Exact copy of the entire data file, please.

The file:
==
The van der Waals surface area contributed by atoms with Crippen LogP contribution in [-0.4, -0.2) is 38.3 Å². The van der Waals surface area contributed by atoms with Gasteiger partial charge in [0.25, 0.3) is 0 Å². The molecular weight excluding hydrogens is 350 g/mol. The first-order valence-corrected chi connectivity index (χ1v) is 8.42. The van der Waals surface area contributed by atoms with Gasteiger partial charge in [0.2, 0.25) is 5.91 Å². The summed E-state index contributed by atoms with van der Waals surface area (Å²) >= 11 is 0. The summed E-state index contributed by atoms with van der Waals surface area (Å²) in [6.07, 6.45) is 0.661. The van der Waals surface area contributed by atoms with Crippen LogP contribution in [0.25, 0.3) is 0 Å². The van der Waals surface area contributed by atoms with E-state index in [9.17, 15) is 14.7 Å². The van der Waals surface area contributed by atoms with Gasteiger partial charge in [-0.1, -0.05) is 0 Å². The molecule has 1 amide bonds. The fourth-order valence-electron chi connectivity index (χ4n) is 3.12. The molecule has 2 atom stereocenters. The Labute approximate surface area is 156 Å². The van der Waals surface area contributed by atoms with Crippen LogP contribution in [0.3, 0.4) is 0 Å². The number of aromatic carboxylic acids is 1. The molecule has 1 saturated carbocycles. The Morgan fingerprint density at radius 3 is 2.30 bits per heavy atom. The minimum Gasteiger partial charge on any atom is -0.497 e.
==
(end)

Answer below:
The van der Waals surface area contributed by atoms with Crippen LogP contribution in [-0.4, -0.2) is 38.3 Å². The van der Waals surface area contributed by atoms with Gasteiger partial charge in [0.25, 0.3) is 0 Å². The molecular weight excluding hydrogens is 350 g/mol. The first-order valence-corrected chi connectivity index (χ1v) is 8.42. The van der Waals surface area contributed by atoms with Gasteiger partial charge in [0.2, 0.25) is 5.91 Å². The summed E-state index contributed by atoms with van der Waals surface area (Å²) >= 11 is 0. The summed E-state index contributed by atoms with van der Waals surface area (Å²) in [6.07, 6.45) is 0.661. The van der Waals surface area contributed by atoms with Crippen LogP contribution in [0.25, 0.3) is 0 Å². The van der Waals surface area contributed by atoms with E-state index in [9.17, 15) is 14.7 Å². The van der Waals surface area contributed by atoms with Gasteiger partial charge in [-0.1, -0.05) is 0 Å². The molecule has 1 amide bonds. The fourth-order valence-electron chi connectivity index (χ4n) is 3.12. The molecule has 2 atom stereocenters. The Labute approximate surface area is 156 Å². The van der Waals surface area contributed by atoms with Crippen LogP contribution in [0.3, 0.4) is 0 Å². The number of aromatic carboxylic acids is 1. The molecule has 1 saturated carbocycles. The Morgan fingerprint density at radius 3 is 2.30 bits per heavy atom. The minimum Gasteiger partial charge on any atom is -0.497 e.